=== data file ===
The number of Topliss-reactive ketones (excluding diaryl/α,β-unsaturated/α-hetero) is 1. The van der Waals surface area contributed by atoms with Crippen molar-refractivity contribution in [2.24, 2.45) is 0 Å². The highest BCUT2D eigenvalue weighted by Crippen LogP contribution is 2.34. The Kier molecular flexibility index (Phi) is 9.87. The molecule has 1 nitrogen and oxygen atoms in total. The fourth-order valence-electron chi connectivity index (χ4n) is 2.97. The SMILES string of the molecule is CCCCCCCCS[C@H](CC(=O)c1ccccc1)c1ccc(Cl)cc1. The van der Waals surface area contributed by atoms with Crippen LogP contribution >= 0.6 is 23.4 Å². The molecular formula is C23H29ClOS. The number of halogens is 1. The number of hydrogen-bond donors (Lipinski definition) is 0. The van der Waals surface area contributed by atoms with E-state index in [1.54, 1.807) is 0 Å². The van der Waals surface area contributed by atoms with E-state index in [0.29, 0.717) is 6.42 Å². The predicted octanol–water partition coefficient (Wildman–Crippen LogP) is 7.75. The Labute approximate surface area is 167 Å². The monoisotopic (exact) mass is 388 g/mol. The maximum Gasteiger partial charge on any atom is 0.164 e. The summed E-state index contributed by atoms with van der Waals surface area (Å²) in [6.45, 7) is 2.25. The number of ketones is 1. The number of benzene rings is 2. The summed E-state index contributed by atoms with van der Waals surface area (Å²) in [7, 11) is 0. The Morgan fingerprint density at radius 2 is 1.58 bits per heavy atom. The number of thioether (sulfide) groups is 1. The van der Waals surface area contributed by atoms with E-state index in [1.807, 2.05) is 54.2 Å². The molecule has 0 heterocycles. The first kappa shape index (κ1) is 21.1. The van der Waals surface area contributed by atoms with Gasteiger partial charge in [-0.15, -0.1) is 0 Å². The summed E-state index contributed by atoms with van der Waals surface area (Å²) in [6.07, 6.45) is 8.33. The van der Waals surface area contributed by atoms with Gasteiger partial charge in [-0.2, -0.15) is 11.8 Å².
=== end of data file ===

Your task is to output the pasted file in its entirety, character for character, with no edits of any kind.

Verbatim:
The number of Topliss-reactive ketones (excluding diaryl/α,β-unsaturated/α-hetero) is 1. The van der Waals surface area contributed by atoms with Crippen molar-refractivity contribution in [2.24, 2.45) is 0 Å². The highest BCUT2D eigenvalue weighted by Crippen LogP contribution is 2.34. The Kier molecular flexibility index (Phi) is 9.87. The molecule has 1 nitrogen and oxygen atoms in total. The fourth-order valence-electron chi connectivity index (χ4n) is 2.97. The SMILES string of the molecule is CCCCCCCCS[C@H](CC(=O)c1ccccc1)c1ccc(Cl)cc1. The van der Waals surface area contributed by atoms with Crippen LogP contribution >= 0.6 is 23.4 Å². The molecular formula is C23H29ClOS. The number of halogens is 1. The number of hydrogen-bond donors (Lipinski definition) is 0. The van der Waals surface area contributed by atoms with E-state index in [1.54, 1.807) is 0 Å². The van der Waals surface area contributed by atoms with E-state index in [0.29, 0.717) is 6.42 Å². The predicted octanol–water partition coefficient (Wildman–Crippen LogP) is 7.75. The Labute approximate surface area is 167 Å². The monoisotopic (exact) mass is 388 g/mol. The maximum Gasteiger partial charge on any atom is 0.164 e. The summed E-state index contributed by atoms with van der Waals surface area (Å²) in [6.45, 7) is 2.25. The number of ketones is 1. The number of benzene rings is 2. The summed E-state index contributed by atoms with van der Waals surface area (Å²) in [7, 11) is 0. The Morgan fingerprint density at radius 2 is 1.58 bits per heavy atom. The number of thioether (sulfide) groups is 1. The van der Waals surface area contributed by atoms with E-state index in [1.807, 2.05) is 54.2 Å². The molecule has 0 heterocycles. The first kappa shape index (κ1) is 21.1. The van der Waals surface area contributed by atoms with Gasteiger partial charge in [-0.15, -0.1) is 0 Å². The summed E-state index contributed by atoms with van der Waals surface area (Å²) in [6.07, 6.45) is 8.33. The van der Waals surface area contributed by atoms with Gasteiger partial charge in [-0.2, -0.15) is 11.8 Å².